Missouri Artist Bernard Martin (1912-1998).
(We no longer buy Bernard Martin prints or paintings.)
Wildlife artist Bernard Martin was born on June 12, 1912 in Hiawatha, Kansas. When he returned from military service, Martin and his brother published children’s books under the name of Tellwell Press in Kansas City. Then, he briefly operated a small advertising agency in Kansas City and he went on to become an illustrator and painter. He was a pupil of Thomas Hart Benton at the Kansas City Art Institute. He is known for his lifelike color prints, featuring remarkable accuracy of color and detail.
His home and studio was at Lake Lotawana, near Kansas City. Here, he painted song birds and game birds and produced signed and numbered prints from his original artwork. He exhibited throughout Missouri and the national Wildlife Art Show. Beginning in 1960, Martin and his wife, Maxine, spent six months of each year on the road, painting and writing about wildlife. He often wrote features on conservation, concentrating on respect for wildlife, for magazines and newspapers. His illustrations and writings regularly appeared in the Springfield News and Leader and other daily newspapers. His work was featured in Missouri Conservationist magazine and the Kansas State Fish and Game Commission magazine.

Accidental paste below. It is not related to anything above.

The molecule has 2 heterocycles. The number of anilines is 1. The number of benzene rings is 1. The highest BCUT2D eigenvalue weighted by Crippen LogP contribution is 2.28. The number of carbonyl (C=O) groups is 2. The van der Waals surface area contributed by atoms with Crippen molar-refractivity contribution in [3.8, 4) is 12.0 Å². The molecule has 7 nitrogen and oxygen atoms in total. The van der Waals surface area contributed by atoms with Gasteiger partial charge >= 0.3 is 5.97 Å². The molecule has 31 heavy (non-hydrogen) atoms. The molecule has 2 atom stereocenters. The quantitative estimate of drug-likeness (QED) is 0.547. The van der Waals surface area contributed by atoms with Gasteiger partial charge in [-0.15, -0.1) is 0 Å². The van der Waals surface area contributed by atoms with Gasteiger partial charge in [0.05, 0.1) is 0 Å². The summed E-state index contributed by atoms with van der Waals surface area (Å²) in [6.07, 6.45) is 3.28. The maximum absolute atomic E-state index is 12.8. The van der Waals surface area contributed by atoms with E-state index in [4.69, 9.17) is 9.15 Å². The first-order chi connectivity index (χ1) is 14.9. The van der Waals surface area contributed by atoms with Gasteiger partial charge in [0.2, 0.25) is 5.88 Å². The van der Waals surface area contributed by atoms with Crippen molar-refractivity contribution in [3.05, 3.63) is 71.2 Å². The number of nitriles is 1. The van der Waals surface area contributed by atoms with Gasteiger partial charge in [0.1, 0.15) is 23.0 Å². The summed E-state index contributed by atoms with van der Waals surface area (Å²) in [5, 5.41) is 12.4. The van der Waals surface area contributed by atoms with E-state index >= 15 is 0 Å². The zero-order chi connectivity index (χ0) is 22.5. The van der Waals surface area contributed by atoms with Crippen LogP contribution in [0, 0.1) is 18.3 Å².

In the fall of 1976, Robertson Gallery hosted an art exhibition of original paintings and reproductions by the famed illustrator. He died on July 7, 1998.
His prints are perfect for any sportsman’s office. We have three of his numbered prints (unframed). Here’s a description of each in Martin’s own words:
Stony Point Covey (1981) – “A scene reverts to my boyhood days in Brown County, Kansas, where I hunted with a brace of pointers. Every hunter recalls his personal “stony point.”
Green-Winged Teal (1979) – “This pair of dazzling, little greenwings rest at water’s edge near my home at Lake Lotawana, Missouri.”
Wood Duck (1978) – “This pair of wood ducks nests in a hollow of a tall tree across the lake from my home. The pair has used the same nesthole for several years.”